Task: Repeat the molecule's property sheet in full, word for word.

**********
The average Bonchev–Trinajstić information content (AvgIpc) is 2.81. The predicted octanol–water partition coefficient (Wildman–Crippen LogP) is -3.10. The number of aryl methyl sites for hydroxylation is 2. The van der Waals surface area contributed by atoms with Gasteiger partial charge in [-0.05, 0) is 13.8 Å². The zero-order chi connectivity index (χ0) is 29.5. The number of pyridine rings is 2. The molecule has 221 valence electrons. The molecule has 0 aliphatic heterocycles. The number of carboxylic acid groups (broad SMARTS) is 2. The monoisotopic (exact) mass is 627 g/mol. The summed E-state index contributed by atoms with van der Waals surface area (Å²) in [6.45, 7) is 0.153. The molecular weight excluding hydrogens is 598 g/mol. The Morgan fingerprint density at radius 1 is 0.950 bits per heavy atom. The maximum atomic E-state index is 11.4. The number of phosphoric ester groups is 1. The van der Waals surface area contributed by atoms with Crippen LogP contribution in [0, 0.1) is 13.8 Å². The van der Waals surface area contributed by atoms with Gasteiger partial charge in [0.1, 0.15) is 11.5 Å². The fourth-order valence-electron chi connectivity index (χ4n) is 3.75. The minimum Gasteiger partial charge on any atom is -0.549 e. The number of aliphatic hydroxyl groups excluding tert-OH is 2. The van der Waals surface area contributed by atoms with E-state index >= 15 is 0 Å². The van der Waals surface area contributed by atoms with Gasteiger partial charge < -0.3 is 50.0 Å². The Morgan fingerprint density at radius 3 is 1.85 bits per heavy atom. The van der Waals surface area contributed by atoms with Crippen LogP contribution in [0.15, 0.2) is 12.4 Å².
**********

The average Bonchev–Trinajstić information content (AvgIpc) is 2.81. The predicted octanol–water partition coefficient (Wildman–Crippen LogP) is -3.10. The number of aryl methyl sites for hydroxylation is 2. The van der Waals surface area contributed by atoms with Gasteiger partial charge in [-0.05, 0) is 13.8 Å². The zero-order chi connectivity index (χ0) is 29.5. The number of pyridine rings is 2. The molecule has 221 valence electrons. The molecule has 0 aliphatic heterocycles. The number of carboxylic acid groups (broad SMARTS) is 2. The monoisotopic (exact) mass is 627 g/mol. The summed E-state index contributed by atoms with van der Waals surface area (Å²) in [6.45, 7) is 0.153. The molecular weight excluding hydrogens is 598 g/mol. The Morgan fingerprint density at radius 1 is 0.950 bits per heavy atom. The maximum atomic E-state index is 11.4. The number of phosphoric ester groups is 1. The van der Waals surface area contributed by atoms with Crippen LogP contribution in [0, 0.1) is 13.8 Å². The van der Waals surface area contributed by atoms with Gasteiger partial charge in [0.1, 0.15) is 11.5 Å². The fourth-order valence-electron chi connectivity index (χ4n) is 3.75. The minimum Gasteiger partial charge on any atom is -0.549 e. The number of aliphatic hydroxyl groups excluding tert-OH is 2. The van der Waals surface area contributed by atoms with E-state index >= 15 is 0 Å². The van der Waals surface area contributed by atoms with Gasteiger partial charge < -0.3 is 50.0 Å². The Morgan fingerprint density at radius 3 is 1.85 bits per heavy atom. The van der Waals surface area contributed by atoms with Crippen LogP contribution in [0.15, 0.2) is 12.4 Å².